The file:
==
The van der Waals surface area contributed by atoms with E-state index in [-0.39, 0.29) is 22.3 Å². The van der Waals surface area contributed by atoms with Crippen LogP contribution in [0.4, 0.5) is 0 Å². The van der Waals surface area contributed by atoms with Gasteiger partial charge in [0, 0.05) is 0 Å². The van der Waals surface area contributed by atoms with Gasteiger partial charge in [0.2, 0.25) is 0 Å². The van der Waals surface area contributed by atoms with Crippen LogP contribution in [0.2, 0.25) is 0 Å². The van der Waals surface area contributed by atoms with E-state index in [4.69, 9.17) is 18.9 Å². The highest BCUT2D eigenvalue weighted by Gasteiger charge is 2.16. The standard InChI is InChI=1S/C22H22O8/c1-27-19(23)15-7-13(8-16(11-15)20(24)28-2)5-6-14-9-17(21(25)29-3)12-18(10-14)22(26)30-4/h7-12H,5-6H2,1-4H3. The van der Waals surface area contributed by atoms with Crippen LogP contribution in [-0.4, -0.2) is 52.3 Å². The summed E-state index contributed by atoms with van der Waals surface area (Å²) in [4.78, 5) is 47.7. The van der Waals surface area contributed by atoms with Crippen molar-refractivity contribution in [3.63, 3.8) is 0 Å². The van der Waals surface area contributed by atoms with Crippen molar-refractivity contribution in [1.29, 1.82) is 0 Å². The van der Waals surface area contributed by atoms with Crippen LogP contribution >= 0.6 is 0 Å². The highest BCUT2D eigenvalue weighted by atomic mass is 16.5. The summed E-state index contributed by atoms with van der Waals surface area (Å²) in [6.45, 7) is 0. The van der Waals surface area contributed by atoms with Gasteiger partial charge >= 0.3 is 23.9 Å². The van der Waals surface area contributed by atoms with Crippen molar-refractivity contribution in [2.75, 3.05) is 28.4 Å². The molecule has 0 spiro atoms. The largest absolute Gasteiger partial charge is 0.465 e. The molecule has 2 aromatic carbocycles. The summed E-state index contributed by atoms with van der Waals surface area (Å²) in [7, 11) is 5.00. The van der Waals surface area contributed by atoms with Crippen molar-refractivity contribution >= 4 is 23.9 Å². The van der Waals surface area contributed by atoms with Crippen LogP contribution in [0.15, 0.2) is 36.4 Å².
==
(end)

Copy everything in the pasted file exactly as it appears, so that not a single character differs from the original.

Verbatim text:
The van der Waals surface area contributed by atoms with E-state index in [-0.39, 0.29) is 22.3 Å². The van der Waals surface area contributed by atoms with Crippen LogP contribution in [0.4, 0.5) is 0 Å². The van der Waals surface area contributed by atoms with Gasteiger partial charge in [0, 0.05) is 0 Å². The van der Waals surface area contributed by atoms with Gasteiger partial charge in [0.2, 0.25) is 0 Å². The van der Waals surface area contributed by atoms with Crippen LogP contribution in [0.2, 0.25) is 0 Å². The van der Waals surface area contributed by atoms with E-state index in [4.69, 9.17) is 18.9 Å². The highest BCUT2D eigenvalue weighted by Gasteiger charge is 2.16. The standard InChI is InChI=1S/C22H22O8/c1-27-19(23)15-7-13(8-16(11-15)20(24)28-2)5-6-14-9-17(21(25)29-3)12-18(10-14)22(26)30-4/h7-12H,5-6H2,1-4H3. The van der Waals surface area contributed by atoms with Crippen LogP contribution in [-0.4, -0.2) is 52.3 Å². The summed E-state index contributed by atoms with van der Waals surface area (Å²) in [4.78, 5) is 47.7. The van der Waals surface area contributed by atoms with Crippen molar-refractivity contribution in [3.63, 3.8) is 0 Å². The van der Waals surface area contributed by atoms with Crippen molar-refractivity contribution in [1.29, 1.82) is 0 Å². The van der Waals surface area contributed by atoms with Crippen LogP contribution >= 0.6 is 0 Å². The highest BCUT2D eigenvalue weighted by atomic mass is 16.5. The summed E-state index contributed by atoms with van der Waals surface area (Å²) in [6.45, 7) is 0. The van der Waals surface area contributed by atoms with Gasteiger partial charge >= 0.3 is 23.9 Å². The van der Waals surface area contributed by atoms with Crippen molar-refractivity contribution in [2.75, 3.05) is 28.4 Å². The molecule has 0 spiro atoms. The largest absolute Gasteiger partial charge is 0.465 e. The molecule has 2 aromatic carbocycles. The summed E-state index contributed by atoms with van der Waals surface area (Å²) in [7, 11) is 5.00. The van der Waals surface area contributed by atoms with Crippen molar-refractivity contribution >= 4 is 23.9 Å². The van der Waals surface area contributed by atoms with Crippen LogP contribution in [0.15, 0.2) is 36.4 Å².